Regular readers will know that we love our dividends at Simply Wall St, which is why it's exciting to see Frasers Logistics & Industrial Trust (SGX:BUOU) is about to trade ex-dividend in the next 3 days. Ex-dividend means that investors that purchase the stock on or after the 6th of August will not receive this dividend, which will be paid on the 1st of November.
Frasers Logistics & Industrial Trust's next dividend payment will be AU$0.025 per share, and in the last 12 months, the company paid a total of AU$0.074 per share. Calculating the last year's worth of payments shows that Frasers Logistics & Industrial Trust has a trailing yield of 5.6% on the current share price of SGD1.25. We love seeing companies pay a dividend, but it's also important to be sure that laying the golden eggs isn't going to kill our golden goose! So we need to check whether the dividend payments are covered, and if earnings are growing.
Dividends are typically paid out of company income, so if a company pays out more than it earned, its dividend is usually at a higher risk of being cut. It paid out 91% of its earnings as dividends last year, which is not unreasonable, but limits reinvestment in the business and leaves the dividend vulnerable to a business downturn. It could become a concern if earnings started to decline. That said, REITs are often required by law to distribute all of their earnings, and it's not unusual to see a REIT with a payout ratio around 100%. We wouldn't read too much into this. Yet cash flow is typically more important than profit for assessing dividend sustainability, so we should always check if the company generated enough cash to afford its dividend. It paid out 91% of its free cash flow as dividends, which is within usual limits but will limit the company's ability to lift the dividend if there's no growth.
It's encouraging to see that the dividend is covered by both profit and cash flow. This generally suggests the dividend is sustainable, as long as earnings don't drop precipitously.
Have Earnings And Dividends Been Growing?
Businesses with strong growth prospects usually make the best dividend payers, because it's easier to grow dividends when earnings per share are improving. Investors love dividends, so if earnings fall and the dividend is reduced, expect a stock to be sold off heavily at the same time. For this reason, we're glad to see Frasers Logistics & Industrial Trust's earnings per share have risen 19% per annum over the last five years. It paid out more than three-quarters of its earnings in the last year, even though earnings per share are growing rapidly. We're surprised that management has not elected to reinvest more in the business to accelerate growth further.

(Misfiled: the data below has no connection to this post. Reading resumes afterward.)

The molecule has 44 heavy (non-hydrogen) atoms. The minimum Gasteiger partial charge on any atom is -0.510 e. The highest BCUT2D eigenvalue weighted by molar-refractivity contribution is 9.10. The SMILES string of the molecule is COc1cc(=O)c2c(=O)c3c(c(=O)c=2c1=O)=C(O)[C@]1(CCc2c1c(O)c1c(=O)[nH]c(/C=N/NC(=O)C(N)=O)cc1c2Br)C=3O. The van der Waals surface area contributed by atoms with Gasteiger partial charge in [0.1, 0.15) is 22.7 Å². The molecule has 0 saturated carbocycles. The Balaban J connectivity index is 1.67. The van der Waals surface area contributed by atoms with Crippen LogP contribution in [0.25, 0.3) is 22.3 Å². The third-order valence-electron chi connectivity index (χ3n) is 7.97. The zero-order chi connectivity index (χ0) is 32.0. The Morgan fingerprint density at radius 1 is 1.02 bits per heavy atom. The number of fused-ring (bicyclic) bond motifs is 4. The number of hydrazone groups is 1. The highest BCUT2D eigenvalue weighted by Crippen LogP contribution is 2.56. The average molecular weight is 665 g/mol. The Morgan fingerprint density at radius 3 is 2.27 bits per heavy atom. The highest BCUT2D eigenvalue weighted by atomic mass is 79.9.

The main way most investors will assess a company's dividend prospects is by checking the historical rate of dividend growth. In the last 3 years, Frasers Logistics & Industrial Trust has lifted its dividend by approximately 59% a year on average. It's exciting to see that both earnings and dividends per share have grown rapidly over the past few years.
The Bottom Line
Has Frasers Logistics & Industrial Trust got what it takes to maintain its dividend payments? Higher earnings per share generally lead to higher dividends from dividend-paying stocks over the long run. However, we'd also note that Frasers Logistics & Industrial Trust is paying out more than half of its earnings and cash flow as profits, which could limit the dividend growth if earnings growth slows. It might be worth researching if the company is reinvesting in growth projects that could grow earnings and dividends in the future, but for now we're not all that optimistic on its dividend prospects.
Wondering what the future holds for Frasers Logistics & Industrial Trust? See what the four analysts we track are forecasting, with this visualisation of its historical and future estimated earnings and cash flow
A common investment mistake is buying the first interesting stock you see. Here you can find a list of promising dividend stocks with a greater than 2% yield and an upcoming dividend.
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If you spot an error that warrants correction, please contact the editor at firstname.lastname@example.org. This article by Simply Wall St is general in nature. It does not constitute a recommendation to buy or sell any stock, and does not take account of your objectives, or your financial situation. Simply Wall St has no position in the stocks mentioned. Thank you for reading.